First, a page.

In the old times, when Mothering Sunday was a feast of honouring one’s mother church, children brought home a posy of wild flowers for mamma. I remember as a tot that my grandmother was still keen on this idea. When I made a fuss about the problem of finding them in our streets she allowed that flowers picked from the garden would just about do. I was wary of this as there had recently been a row about helping myself to daffodils but I remember gathering a small bunch of sea blue sillas from beneath the sitting room windows and these went down well.

So I have been scanning the shelves here at Les Senteurs looking for the fragrance of wild flowers that might intrigue you and please your mum. You can cheat a bit if you want to, as so many of our garden blooms started off in hedgerows, fields and streams before being refined for the garden. You can always blur the edges and fall back on iris, rose, jasmine and tuberose if you must. Meanwhile the more creative can use their imaginations to romantic effect.

James Heeley’s L’Amandiere is an enchanting visualisation of a perfect spring day. An orchard of almond blossom spreads a pink and white canopy over a carpet of hyacinths and bluebells while a note of linden florets suggests the imminence of summer while evoking the sweet green lushness of new grass. Almonds and their flowers are loaded with appropriate symbolism – the Mystery of the Virgin Birth, hope, fertility, life’s sweetness & bitterness, the path of righteous living, the passing of the years. Maybe to emphasise the intensity of spring, L’Amandiere is conceived as an extrait, a parfum: concentrate and compressed vitality, the richness and bounty of the two Universal Mothers: Earth & Nature.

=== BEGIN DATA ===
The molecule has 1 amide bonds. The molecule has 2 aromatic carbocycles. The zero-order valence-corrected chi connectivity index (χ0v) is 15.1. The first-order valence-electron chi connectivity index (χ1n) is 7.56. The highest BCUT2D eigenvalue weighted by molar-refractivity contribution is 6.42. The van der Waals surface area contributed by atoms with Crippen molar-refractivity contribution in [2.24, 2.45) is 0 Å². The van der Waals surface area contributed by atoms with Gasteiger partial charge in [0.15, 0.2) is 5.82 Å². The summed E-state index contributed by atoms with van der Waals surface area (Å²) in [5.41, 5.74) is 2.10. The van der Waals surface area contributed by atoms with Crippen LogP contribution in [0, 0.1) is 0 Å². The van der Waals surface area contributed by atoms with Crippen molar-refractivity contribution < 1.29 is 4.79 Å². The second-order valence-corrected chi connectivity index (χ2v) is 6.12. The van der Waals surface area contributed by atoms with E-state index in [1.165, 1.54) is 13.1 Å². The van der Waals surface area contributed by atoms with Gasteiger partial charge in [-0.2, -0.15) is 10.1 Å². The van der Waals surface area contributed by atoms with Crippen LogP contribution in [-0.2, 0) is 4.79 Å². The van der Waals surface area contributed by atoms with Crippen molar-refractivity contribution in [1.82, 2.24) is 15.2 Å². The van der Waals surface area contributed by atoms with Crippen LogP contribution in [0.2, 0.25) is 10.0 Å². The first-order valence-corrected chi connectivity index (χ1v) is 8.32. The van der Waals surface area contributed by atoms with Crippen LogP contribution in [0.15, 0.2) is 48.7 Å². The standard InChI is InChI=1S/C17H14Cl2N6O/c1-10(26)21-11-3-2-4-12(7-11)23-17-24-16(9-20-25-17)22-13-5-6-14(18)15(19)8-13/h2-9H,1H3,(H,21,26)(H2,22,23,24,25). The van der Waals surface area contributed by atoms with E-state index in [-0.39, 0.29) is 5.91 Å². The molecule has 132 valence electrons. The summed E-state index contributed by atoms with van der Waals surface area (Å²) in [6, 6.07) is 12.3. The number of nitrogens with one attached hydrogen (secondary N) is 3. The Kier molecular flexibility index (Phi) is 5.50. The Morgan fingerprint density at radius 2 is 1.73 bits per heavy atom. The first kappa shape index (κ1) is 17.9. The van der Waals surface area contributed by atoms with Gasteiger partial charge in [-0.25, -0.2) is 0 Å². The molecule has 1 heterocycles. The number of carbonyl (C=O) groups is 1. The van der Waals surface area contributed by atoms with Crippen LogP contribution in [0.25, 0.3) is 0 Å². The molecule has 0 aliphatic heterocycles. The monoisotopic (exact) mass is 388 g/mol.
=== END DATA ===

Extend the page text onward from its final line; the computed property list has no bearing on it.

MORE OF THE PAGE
Now wander barefoot into a field of red and white clover. Are children still taught to suck nectar from the flowers as we used to do? Atelier Cologne’s Trefle Pur continues a tradition of clover fragrances which began with Piver’s barnstorming Trefle Incarnat nearly 120 years ago. This new 21st century clover is a fragrance simultaneously lush and innocent, rainy and sunny, with touches of violet leaf, basil, moss and neroli. Knee high in buttercups, “when the fields are white with daisies” as Florrie Forde used to sing.

Lorenzo Villoresi’s Yerbamate is another perfumed pasture, this time revolving around sharp green galbanum oil. This plant, related to our cow parsley & fennel, grows wild in the mountains of Iran but this scent to me is very English: emerging from a deep dark wood into open meadows under a clear blue cloudless sky. It’s like wading through trefoil, camomile, ferns and sorrel surrounded with flowering trees rampant with sap & spring vigour.

An honourable mention here too for Ophelia by Heeley Parfums. Think of Millais’s painting of Elizabeth Siddal floating downstream on a current of flowers. Though here you must permit a certain poetic licence for we smell not rosemary, pansies and rue but the tropic elegance of tuberose, ylang ylang and jasmine. However these heady scents are treated with a freshness, lightness and modesty which are the special charms of a wild flower.

As for the charms of your own wonderful mother find them all reflected in the 1001 myriad magical perfumes of Les Senteurs. Why not pop round?